If you’ve never been to Carnegie Hall, here are a few observations I had as I was able to roam almost the entire hall.
I’m not a music guy with a music background, but because of my kids, I’ve become fascinated with music, composition, and the history of it all. I’ve also come to love visiting and watching my kids perform in some of the most prestigious concerts halls in the world. Obviously, Carnegie Hall is one of those famed halls that most musicians would like to play in at some time in their life.
Since I was writing a book for one of the performing orchestras and choirs, I was able to see backstage and virtually everywhere else. Let me just tell you that if you’re into American history, this is a must visit. You’ll be able to see the early American New York style architecture everywhere in this place!
The performers usually enter in by a back door on 56th street. From there, they can go to their various staging rooms and access the backstage areas.
Many people don’t realize that Carnegie Hall is actually home to three difference performance halls within the one building. In fact, multiple performances may be taking place at the same time.
When I was backstage during one performance in the main hall, I could see on the backstage screen monitors where other piano and violin performances were taking place.
If you are coming to the hall as a spectator, you’ll normally enter in on 57th street and have your ticket checked at the door.
When you walk in, you’ll see lots of ushers. You will either be sent up the stairs to find your seat in one of the balconies or directly into the Parquet level or the main floor.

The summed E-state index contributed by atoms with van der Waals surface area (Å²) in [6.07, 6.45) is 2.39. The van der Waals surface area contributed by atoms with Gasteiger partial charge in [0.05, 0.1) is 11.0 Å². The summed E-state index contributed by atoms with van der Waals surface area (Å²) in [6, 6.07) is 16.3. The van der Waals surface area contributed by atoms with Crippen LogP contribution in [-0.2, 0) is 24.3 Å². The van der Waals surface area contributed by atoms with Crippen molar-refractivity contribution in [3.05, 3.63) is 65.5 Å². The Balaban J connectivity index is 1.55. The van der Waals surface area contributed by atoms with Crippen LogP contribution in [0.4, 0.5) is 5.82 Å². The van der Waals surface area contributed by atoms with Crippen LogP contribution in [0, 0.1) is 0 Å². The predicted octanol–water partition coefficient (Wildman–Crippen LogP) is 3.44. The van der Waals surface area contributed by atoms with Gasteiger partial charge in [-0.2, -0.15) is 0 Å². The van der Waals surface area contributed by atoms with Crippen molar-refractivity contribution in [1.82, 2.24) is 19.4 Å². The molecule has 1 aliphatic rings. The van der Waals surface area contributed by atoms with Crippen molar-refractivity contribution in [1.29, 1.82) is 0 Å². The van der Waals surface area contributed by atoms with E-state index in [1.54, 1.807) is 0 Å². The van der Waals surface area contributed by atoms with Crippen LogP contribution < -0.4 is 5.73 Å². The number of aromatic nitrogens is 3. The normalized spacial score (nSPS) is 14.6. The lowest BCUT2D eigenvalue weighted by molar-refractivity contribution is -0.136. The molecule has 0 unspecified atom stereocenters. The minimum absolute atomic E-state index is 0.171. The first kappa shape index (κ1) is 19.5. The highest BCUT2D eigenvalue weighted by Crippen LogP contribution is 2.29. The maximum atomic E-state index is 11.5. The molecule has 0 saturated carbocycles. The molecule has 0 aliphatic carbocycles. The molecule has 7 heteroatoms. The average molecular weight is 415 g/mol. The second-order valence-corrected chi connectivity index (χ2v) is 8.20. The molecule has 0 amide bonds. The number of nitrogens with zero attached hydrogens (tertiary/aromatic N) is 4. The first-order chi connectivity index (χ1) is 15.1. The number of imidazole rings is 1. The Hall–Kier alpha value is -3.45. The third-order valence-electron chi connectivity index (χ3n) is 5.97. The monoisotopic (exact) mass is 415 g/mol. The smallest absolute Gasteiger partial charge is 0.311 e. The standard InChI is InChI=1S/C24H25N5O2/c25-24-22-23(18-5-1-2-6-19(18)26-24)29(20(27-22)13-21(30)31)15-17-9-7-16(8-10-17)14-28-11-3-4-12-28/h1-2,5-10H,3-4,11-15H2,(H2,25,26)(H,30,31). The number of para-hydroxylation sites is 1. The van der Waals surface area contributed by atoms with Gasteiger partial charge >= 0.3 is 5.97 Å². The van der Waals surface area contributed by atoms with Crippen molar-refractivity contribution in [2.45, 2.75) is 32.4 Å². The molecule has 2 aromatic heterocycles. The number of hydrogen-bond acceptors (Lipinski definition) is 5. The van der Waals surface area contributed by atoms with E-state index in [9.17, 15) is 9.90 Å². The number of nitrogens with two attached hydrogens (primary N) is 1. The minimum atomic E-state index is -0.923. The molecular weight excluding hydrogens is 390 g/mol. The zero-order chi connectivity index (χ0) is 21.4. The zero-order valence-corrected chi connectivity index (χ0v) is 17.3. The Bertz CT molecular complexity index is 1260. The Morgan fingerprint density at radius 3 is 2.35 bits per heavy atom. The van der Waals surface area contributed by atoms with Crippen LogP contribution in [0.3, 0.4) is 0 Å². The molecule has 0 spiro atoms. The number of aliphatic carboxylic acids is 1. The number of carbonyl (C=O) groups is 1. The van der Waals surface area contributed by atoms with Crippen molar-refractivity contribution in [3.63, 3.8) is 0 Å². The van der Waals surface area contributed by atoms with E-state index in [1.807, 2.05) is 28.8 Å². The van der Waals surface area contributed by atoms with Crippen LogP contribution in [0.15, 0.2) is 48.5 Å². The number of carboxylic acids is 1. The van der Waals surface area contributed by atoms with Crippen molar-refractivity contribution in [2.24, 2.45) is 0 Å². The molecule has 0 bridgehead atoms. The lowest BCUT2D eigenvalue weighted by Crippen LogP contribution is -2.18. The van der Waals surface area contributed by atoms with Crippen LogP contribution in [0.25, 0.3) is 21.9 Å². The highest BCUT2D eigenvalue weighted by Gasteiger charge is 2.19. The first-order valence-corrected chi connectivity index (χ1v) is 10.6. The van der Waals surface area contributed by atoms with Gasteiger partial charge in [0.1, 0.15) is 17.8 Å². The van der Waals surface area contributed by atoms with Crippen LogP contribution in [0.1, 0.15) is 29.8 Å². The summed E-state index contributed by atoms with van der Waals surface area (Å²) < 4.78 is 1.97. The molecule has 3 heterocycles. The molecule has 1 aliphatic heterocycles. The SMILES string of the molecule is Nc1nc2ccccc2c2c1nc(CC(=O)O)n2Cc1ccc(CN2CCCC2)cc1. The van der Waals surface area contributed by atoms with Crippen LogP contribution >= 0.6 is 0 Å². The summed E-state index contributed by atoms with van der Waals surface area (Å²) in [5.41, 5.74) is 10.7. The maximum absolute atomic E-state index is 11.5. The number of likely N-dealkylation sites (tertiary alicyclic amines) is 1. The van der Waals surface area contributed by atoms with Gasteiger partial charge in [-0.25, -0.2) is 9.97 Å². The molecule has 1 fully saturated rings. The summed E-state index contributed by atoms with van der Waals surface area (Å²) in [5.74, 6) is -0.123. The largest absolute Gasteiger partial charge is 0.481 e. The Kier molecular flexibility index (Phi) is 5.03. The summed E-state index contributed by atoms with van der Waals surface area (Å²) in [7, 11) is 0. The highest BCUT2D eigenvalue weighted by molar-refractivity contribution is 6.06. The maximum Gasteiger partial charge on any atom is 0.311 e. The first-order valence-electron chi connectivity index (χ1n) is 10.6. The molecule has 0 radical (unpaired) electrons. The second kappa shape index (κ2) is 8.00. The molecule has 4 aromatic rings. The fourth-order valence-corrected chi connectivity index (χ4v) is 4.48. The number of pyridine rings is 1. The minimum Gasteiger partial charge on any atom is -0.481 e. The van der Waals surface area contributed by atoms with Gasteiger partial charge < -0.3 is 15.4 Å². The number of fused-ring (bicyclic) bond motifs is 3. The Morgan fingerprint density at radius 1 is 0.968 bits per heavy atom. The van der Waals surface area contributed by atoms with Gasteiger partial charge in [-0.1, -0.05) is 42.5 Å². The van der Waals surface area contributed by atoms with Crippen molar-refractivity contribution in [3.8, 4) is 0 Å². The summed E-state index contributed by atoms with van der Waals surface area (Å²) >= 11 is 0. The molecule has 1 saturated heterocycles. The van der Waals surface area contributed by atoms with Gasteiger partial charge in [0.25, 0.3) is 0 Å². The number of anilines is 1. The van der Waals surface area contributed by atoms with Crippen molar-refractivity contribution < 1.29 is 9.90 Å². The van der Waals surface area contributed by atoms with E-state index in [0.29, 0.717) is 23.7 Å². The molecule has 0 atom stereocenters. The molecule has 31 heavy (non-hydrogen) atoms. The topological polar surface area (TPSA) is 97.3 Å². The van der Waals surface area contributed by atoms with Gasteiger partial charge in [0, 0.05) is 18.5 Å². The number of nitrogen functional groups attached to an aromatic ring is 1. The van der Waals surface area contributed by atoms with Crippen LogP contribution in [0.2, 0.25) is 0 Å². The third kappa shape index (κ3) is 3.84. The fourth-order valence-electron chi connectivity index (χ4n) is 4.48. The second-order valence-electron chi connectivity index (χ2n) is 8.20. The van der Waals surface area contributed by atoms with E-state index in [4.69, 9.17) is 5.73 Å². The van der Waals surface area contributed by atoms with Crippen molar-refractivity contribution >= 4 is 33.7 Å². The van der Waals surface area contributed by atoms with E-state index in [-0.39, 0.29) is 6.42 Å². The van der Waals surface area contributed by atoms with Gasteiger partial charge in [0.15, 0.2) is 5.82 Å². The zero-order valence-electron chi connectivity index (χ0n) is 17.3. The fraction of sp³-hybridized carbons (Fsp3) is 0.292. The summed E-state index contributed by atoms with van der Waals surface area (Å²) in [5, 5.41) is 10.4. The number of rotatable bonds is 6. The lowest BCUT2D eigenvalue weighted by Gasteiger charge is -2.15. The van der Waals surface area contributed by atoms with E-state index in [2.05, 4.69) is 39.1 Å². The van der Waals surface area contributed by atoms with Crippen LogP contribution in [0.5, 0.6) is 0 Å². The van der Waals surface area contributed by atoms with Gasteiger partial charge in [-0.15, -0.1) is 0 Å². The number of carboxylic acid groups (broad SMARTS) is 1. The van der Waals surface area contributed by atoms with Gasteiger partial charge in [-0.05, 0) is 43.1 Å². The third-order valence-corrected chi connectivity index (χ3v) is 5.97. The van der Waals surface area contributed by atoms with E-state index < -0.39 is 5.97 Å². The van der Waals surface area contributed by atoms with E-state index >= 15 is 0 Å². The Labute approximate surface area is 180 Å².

There is really not a bad seat in the house unless your view is obstructed in some way. If you are on the Parquet level, look for something toward the middle in rows L through Q. Again, everywhere is good, but those rows are going to give you the best balance of sound and view from that level.
My favorite place is on the first tier on what is called the Blavatnik Family tier. Depending on your eyesight, you may want to go for sections 1-9 or sections 57-65. That will get you your best view while keeping you close to the stage.
The chairs inside the hall have that elegant maroon color and all of them are very comfortable with enough leg room for myself at 6’3″.
Backstage is a sight to see. There are pictures on the walls that display the Hall’s rich history. There’s a lounge for the orchestra and performers where you can only imagine who has stood there and prepared for their time to go on stage.
The crew in the back are on top of it all. They know exactly what they’re doing and are fantastic at supporting the cast and performers as well as the backstage logistics people for the performers.
We set a record as the largest performing group in the history of the hall including young children and the Carnegie Hall staff accommodated us in every way possible to make it a good experience for everyone involved.
Inside of Carnegie Hall is very different than most of the other halls I have visited. It is an old hall and you know it right when you walk in. It’s very open and optimized for the best acoustics possible.
It was one of the best experiences of my life being there.